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Would this work?

Mike G

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Having no shame, I copied this from the Berkley website. Which one of you guys is working for them?


Hug the Banks for Spring Smallmouth


"Spring means high water in most areas, due to snowmelt and high annual rainfall. And spring means movement for river bass. A plunge-pool below a dam is a classic wintering site. As water temperatures broach 50?F, smallmouths begin to wander downstream from a dam or upstream from a reservoir, toward spawning areas. Until the water reaches 60?F, most bass are scattered. And, because the water is high, they hug the banks, where current is reduced. Working overhanging grass, reeds, woodcover and eddies right against the bank with a spinnerbait tends to be the odds-on method, because it covers water fast-one of the key principles for finding scattered fish. As the bass begin to concentrate again, switch to plastics presented on weedless jig heads or Texas-rigged. Pitch right up on the bank or into overhanging grass and slip it into the water."


Suggested gear: 7 foot medium spinning rod, 10# superline with leader if water is clear.




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It seems that whenever you get high water on the rivers and streams the Bass hit the eddies and slack water areas formed by this high water. I fished with Norm M. on the Kankakee one day when the water was up into the grass. We caught all our fish by hugging the grass and keeping the bait as close as we could. I believe he caught a 20" Smallie that day while Phil F. and I had to settle for the 16"-18" fish. I guess it was his river.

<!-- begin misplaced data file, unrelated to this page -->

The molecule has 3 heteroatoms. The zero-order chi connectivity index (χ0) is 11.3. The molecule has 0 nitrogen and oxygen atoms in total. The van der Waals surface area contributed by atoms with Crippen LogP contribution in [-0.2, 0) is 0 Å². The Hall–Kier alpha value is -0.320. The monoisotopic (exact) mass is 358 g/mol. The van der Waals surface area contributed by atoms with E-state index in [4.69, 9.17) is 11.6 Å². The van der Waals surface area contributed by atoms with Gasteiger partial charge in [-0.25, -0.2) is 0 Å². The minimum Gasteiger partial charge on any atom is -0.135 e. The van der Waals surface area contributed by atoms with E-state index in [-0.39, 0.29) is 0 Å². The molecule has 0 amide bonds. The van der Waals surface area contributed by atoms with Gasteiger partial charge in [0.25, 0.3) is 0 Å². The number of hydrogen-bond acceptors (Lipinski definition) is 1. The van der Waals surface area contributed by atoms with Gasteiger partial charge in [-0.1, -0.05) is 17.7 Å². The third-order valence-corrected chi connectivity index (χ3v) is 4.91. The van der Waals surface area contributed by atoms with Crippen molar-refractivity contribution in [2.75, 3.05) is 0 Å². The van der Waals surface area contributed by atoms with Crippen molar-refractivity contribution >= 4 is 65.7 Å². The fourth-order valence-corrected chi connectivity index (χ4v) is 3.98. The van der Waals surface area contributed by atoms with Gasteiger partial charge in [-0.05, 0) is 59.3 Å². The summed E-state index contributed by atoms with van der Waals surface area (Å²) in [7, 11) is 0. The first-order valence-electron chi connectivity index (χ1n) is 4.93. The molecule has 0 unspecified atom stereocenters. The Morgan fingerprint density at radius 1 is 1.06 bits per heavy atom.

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I prefer a 7 foot rod when I'm trying to hit those close to the bank pockets from the other side of the river. I like making as long a cast as I can. I cover more water and I reduce the chance a little bit, of spooking the fish by getting too close. When wading, I want to cover as much water as I can with the least amount of movement.

But, it all depends of the river. Smaller tighter flows where the overhanging trees get in the way, and long casts are often not even possible, call for shorter rods.

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I'm with Eric, with the water up you're probably casting under a lot of tree limbs from high banks and such. I like the longer rod because I can sling under the branches, but sometimes, I can't cast.


With the water muddy and current raging, it will be much harder to spook the fish. They are sticking to those banks for survival. Use something loud (heavier jig) or a lure with some vibration like Spinnerbait or Chatterbait parrallel to the bank.


I still use a 6'9" rod because I use it for everything, but this would be the situation where flipping and pitching with a shorter rod are more useful.


All of the high water fish I catch are from 30' or less. Usually, much less.


Making a long cast can mean the fish gets into the main current, which is bad news.

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I've caught more than a few fish in high water next to or very close to the bank. I use a 7 ft rod, in tight quarters being able to pitch or flip a bait is to your advantage. There have been times when simply dropping your lure in the water is sufficient.


Gary ,


It is my river, advance written permission is necessary. ;)

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That's the Internet for ya'.


If we can only get the bass to register on this forum........


High water = increased current speed = concentrations of active bass and forage.


It's one of the best times for big fish IMO. Clear water is for aesthetics, safer wading and topwaters (which I enjoy as well).

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I use a longer rod 7'-10' to allow a little pitch, flip or skip under the canopy that is noew closer to the water surface. I like a co-polymer or florocarbon line or leader.


I've used my 8-10 foot steelhead spinning rod with success in high water conditions.


I will fish flood waters along fence lines, masonry wall and tree lines for smallies near the current edges. Many time from a kayak in floooded fields outside the current.



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